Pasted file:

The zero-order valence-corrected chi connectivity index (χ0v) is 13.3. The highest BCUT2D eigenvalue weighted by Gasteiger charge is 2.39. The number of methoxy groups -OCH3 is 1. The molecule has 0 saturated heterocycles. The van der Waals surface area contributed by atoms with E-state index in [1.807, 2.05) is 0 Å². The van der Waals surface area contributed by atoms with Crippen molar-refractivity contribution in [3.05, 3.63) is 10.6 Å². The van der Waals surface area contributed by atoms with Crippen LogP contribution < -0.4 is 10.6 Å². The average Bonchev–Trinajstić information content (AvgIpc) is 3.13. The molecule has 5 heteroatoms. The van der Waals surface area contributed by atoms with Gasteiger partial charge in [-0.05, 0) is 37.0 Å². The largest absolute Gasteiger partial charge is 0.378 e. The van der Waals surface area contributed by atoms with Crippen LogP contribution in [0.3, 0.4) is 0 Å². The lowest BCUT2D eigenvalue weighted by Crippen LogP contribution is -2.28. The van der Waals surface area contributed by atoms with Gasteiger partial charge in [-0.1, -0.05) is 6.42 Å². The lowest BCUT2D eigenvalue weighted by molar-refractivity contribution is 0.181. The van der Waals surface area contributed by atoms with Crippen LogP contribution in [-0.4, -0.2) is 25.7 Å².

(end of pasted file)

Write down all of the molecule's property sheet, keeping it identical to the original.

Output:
The zero-order valence-corrected chi connectivity index (χ0v) is 13.3. The highest BCUT2D eigenvalue weighted by Gasteiger charge is 2.39. The number of methoxy groups -OCH3 is 1. The molecule has 0 saturated heterocycles. The van der Waals surface area contributed by atoms with E-state index in [1.807, 2.05) is 0 Å². The van der Waals surface area contributed by atoms with Crippen molar-refractivity contribution in [3.05, 3.63) is 10.6 Å². The van der Waals surface area contributed by atoms with Crippen LogP contribution < -0.4 is 10.6 Å². The average Bonchev–Trinajstić information content (AvgIpc) is 3.13. The molecule has 5 heteroatoms. The van der Waals surface area contributed by atoms with Gasteiger partial charge in [-0.05, 0) is 37.0 Å². The largest absolute Gasteiger partial charge is 0.378 e. The van der Waals surface area contributed by atoms with Crippen LogP contribution in [0.3, 0.4) is 0 Å². The lowest BCUT2D eigenvalue weighted by Crippen LogP contribution is -2.28. The van der Waals surface area contributed by atoms with Gasteiger partial charge in [-0.1, -0.05) is 6.42 Å². The lowest BCUT2D eigenvalue weighted by molar-refractivity contribution is 0.181. The van der Waals surface area contributed by atoms with Crippen LogP contribution in [-0.4, -0.2) is 25.7 Å².